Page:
Trolleys a hit, in Dallas, anyway
August 22, 2002
A trolley line could help put Aspen’s struggling economy back on track, if a Dallas suburb’s experience with trolleys is any indication.
That, at least, is what one Aspen-Snowmass vacationer has told members of the Aspen Street Railway Co. Otto Wetzel of Dallas was in town to catch some of the Aspen Music Festival, which wrapped up last weekend. He happens to be president of the McKinney Avenue Transit Authority.
When Wetzel read local news reports of the railway company’s hopes to construct a trolley line in Aspen, he gave company spokesman Jon Busch a call.
Members of the railway company and Terry Paulson, a city councilman and trolley supporter, took some time Monday to quiz Wetzel about his experiences in running a trolley system.
The McKinney trolley line serves a commercial zone not unlike the area envisioned for an Aspen line, according to Wetzel. It started as a 2.8-mile track that has been expanded to more than five miles. It runs close to downtown Dallas, in what was one of the city’s first suburbs – a one-time residential area that gave way to commercial uses and fell into a state of decline.
The trolley line gave the neighborhood a definite boost, according to Wetzel.
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“It’s an economic engine, absolutely,” he said. “It took an area that was, I won’t say blighted, but had deteriorated . it has just brought life back to it – restaurants, specialty shops, grocery stores have all come in since the trolley.”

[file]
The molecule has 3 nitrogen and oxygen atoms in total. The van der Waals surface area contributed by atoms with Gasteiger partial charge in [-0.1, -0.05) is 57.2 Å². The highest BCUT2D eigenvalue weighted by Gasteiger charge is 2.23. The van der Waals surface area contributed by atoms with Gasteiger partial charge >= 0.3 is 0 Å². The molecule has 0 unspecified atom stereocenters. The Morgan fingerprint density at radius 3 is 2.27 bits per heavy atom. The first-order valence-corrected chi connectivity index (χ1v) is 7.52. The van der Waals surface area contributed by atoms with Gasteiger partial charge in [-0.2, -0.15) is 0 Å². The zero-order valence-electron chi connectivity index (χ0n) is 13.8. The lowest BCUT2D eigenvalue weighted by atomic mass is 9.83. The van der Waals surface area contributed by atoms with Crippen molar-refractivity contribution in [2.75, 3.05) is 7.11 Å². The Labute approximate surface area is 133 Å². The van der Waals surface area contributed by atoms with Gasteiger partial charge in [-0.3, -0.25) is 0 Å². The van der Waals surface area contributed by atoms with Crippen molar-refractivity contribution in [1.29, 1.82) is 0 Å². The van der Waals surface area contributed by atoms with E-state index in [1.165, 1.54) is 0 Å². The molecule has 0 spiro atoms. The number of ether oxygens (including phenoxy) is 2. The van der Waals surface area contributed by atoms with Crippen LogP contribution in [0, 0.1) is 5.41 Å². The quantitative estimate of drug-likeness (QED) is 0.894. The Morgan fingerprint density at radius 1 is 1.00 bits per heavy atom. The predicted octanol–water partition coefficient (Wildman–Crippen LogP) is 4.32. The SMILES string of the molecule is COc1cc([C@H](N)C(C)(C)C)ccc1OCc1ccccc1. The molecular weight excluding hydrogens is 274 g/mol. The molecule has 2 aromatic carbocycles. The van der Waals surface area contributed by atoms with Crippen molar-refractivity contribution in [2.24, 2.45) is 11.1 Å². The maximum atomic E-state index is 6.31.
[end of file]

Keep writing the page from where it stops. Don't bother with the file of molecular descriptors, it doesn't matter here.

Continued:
Aspen voters will be polled in November on a proposed trolley system, using the city’s six historic cars. The railway company is preparing to register as a campaign committee so it can begin rallying voter support for the proposal. The ballot question gives the railway group responsibility for raising $5.5 million privately to have a system built and ready to turn over to the city by Oct. 21, 2008.
The trolleys would run from Rubey Park down Galena Street, loop around Rio Grande Park and end in the vicinity of the post office.
Monday, members of the group asked Wetzel about how the Dallas system is financed, how much noise their cars make and how the community reacted to the proposal to install the line.
The McKinney line is powered by overhead wires, while the Aspen trolleys would run with an on-board power source. The Dallas trolleys run in mixed traffic with vehicles, just as the Aspen cars are envisioned to operate.
The four antique cars running in Dallas don’t make much noise on the new sections of track, but are noisier on the old tracks, Wetzel reported.
He remembers few objections to the system, which was proposed in the early 1980s and began operation in 1989, though Wetzel said he remembers one reaction: “If we got rid of them in 1956, why are we trying to bring them back now?”
A restaurateur along the line noticed the old tracks in the street during repaving work and initiated the idea of putting trolleys back into service in Dallas, Wetzel recalled.
“It just kind of snowballed,” he said.
Early on, the trolley line went “from nowhere to nowhere,” he said. Now, the expanded line connects with the Dallas Area Rapid Transit system and attracts commuters as well as local traffic, Wetzel said. The line runs in an area where a lot of pedestrians jump on and off the cars to move about, he said.
The system runs from 7 a.m. to 10 p.m., with three cars running at peak hours and two the rest of the time. It serves some 2,000 passengers a week, and further expansion of the line is in the plans, he said.
The Dallas trolleys are free to ride. “It’s like your shuttle buses,” Wetzel said. The system is funded by Dallas Area Rapid Transit and a local improvement district that taxes property owners near the line.
“The business community thinks enough of it that they tax themselves to make it work,” Busch observed.
Wetzel offered the Aspen railway group a video on the Dallas system that Busch said he hopes can be broadcast locally on GrassRoots TV.
[Janet Urquhart’s e-mail address is email@example.com]